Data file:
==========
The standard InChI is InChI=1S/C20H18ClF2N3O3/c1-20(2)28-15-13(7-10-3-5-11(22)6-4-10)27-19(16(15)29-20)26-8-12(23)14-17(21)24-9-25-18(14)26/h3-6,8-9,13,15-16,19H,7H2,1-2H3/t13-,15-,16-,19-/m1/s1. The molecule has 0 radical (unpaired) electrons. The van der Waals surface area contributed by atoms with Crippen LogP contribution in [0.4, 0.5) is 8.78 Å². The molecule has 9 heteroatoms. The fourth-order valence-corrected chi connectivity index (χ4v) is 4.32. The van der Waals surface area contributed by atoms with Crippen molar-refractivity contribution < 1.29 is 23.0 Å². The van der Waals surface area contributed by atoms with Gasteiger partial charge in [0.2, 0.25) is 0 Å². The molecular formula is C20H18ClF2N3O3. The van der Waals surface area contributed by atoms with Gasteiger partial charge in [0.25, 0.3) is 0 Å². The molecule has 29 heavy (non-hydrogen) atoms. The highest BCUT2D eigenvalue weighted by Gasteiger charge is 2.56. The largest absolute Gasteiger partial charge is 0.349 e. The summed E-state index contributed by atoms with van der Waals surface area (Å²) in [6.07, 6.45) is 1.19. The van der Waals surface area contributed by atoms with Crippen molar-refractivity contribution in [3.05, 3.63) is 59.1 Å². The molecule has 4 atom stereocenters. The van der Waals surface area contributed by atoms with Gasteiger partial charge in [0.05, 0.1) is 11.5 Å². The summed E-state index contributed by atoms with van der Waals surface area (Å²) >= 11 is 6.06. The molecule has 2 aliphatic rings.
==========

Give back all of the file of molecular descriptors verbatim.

The standard InChI is InChI=1S/C20H18ClF2N3O3/c1-20(2)28-15-13(7-10-3-5-11(22)6-4-10)27-19(16(15)29-20)26-8-12(23)14-17(21)24-9-25-18(14)26/h3-6,8-9,13,15-16,19H,7H2,1-2H3/t13-,15-,16-,19-/m1/s1. The molecule has 0 radical (unpaired) electrons. The van der Waals surface area contributed by atoms with Crippen LogP contribution in [0.4, 0.5) is 8.78 Å². The molecule has 9 heteroatoms. The fourth-order valence-corrected chi connectivity index (χ4v) is 4.32. The van der Waals surface area contributed by atoms with Crippen molar-refractivity contribution < 1.29 is 23.0 Å². The van der Waals surface area contributed by atoms with Gasteiger partial charge in [0.2, 0.25) is 0 Å². The molecular formula is C20H18ClF2N3O3. The van der Waals surface area contributed by atoms with Gasteiger partial charge in [0.25, 0.3) is 0 Å². The molecule has 29 heavy (non-hydrogen) atoms. The highest BCUT2D eigenvalue weighted by Gasteiger charge is 2.56. The largest absolute Gasteiger partial charge is 0.349 e. The summed E-state index contributed by atoms with van der Waals surface area (Å²) in [6.07, 6.45) is 1.19. The van der Waals surface area contributed by atoms with Crippen molar-refractivity contribution in [3.05, 3.63) is 59.1 Å². The molecule has 4 atom stereocenters. The van der Waals surface area contributed by atoms with Gasteiger partial charge in [0.05, 0.1) is 11.5 Å². The summed E-state index contributed by atoms with van der Waals surface area (Å²) >= 11 is 6.06. The molecule has 2 aliphatic rings.